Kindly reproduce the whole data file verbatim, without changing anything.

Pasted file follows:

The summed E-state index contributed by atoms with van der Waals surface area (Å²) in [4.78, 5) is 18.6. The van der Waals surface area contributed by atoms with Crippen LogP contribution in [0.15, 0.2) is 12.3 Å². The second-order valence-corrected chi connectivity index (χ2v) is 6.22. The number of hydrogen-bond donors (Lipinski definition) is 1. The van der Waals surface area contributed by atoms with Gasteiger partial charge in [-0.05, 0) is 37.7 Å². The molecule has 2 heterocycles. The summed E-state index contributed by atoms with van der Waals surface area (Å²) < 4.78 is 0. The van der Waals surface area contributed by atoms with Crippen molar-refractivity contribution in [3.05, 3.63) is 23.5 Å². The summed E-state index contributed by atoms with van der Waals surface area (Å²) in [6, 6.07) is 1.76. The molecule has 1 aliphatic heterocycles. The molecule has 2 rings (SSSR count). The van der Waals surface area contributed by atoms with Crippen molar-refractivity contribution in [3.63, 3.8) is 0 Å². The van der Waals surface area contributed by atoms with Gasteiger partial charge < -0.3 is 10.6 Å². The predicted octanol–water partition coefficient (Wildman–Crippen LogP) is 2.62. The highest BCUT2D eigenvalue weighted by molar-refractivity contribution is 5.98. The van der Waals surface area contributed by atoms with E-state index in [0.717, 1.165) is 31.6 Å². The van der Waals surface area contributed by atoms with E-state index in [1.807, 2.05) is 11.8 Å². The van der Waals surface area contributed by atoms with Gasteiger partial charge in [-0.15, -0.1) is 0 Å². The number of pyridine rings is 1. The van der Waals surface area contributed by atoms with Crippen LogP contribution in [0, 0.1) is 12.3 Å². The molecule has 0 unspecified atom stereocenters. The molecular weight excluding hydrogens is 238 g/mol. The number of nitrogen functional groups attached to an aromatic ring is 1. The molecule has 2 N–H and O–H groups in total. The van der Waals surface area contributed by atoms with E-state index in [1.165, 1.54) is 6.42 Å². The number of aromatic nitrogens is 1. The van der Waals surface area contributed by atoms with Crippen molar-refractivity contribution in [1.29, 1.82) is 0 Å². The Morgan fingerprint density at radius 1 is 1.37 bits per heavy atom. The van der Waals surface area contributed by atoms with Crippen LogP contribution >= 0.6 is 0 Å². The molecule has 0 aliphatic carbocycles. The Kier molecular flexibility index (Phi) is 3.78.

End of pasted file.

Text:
The summed E-state index contributed by atoms with van der Waals surface area (Å²) in [4.78, 5) is 18.6. The van der Waals surface area contributed by atoms with Crippen LogP contribution in [0.15, 0.2) is 12.3 Å². The second-order valence-corrected chi connectivity index (χ2v) is 6.22. The number of hydrogen-bond donors (Lipinski definition) is 1. The van der Waals surface area contributed by atoms with Gasteiger partial charge in [-0.05, 0) is 37.7 Å². The molecule has 2 heterocycles. The summed E-state index contributed by atoms with van der Waals surface area (Å²) < 4.78 is 0. The van der Waals surface area contributed by atoms with Crippen molar-refractivity contribution in [3.05, 3.63) is 23.5 Å². The summed E-state index contributed by atoms with van der Waals surface area (Å²) in [6, 6.07) is 1.76. The molecule has 1 aliphatic heterocycles. The molecule has 2 rings (SSSR count). The van der Waals surface area contributed by atoms with Crippen molar-refractivity contribution in [3.63, 3.8) is 0 Å². The van der Waals surface area contributed by atoms with Gasteiger partial charge < -0.3 is 10.6 Å². The predicted octanol–water partition coefficient (Wildman–Crippen LogP) is 2.62. The highest BCUT2D eigenvalue weighted by molar-refractivity contribution is 5.98. The van der Waals surface area contributed by atoms with E-state index in [0.717, 1.165) is 31.6 Å². The van der Waals surface area contributed by atoms with E-state index in [1.807, 2.05) is 11.8 Å². The van der Waals surface area contributed by atoms with Gasteiger partial charge in [-0.15, -0.1) is 0 Å². The number of pyridine rings is 1. The van der Waals surface area contributed by atoms with Crippen LogP contribution in [0, 0.1) is 12.3 Å². The molecule has 0 unspecified atom stereocenters. The molecular weight excluding hydrogens is 238 g/mol. The number of nitrogen functional groups attached to an aromatic ring is 1. The molecule has 2 N–H and O–H groups in total. The van der Waals surface area contributed by atoms with E-state index in [1.165, 1.54) is 6.42 Å². The number of aromatic nitrogens is 1. The van der Waals surface area contributed by atoms with Crippen molar-refractivity contribution in [1.29, 1.82) is 0 Å². The Morgan fingerprint density at radius 1 is 1.37 bits per heavy atom. The van der Waals surface area contributed by atoms with Crippen LogP contribution >= 0.6 is 0 Å². The molecule has 0 aliphatic carbocycles. The Kier molecular flexibility index (Phi) is 3.78.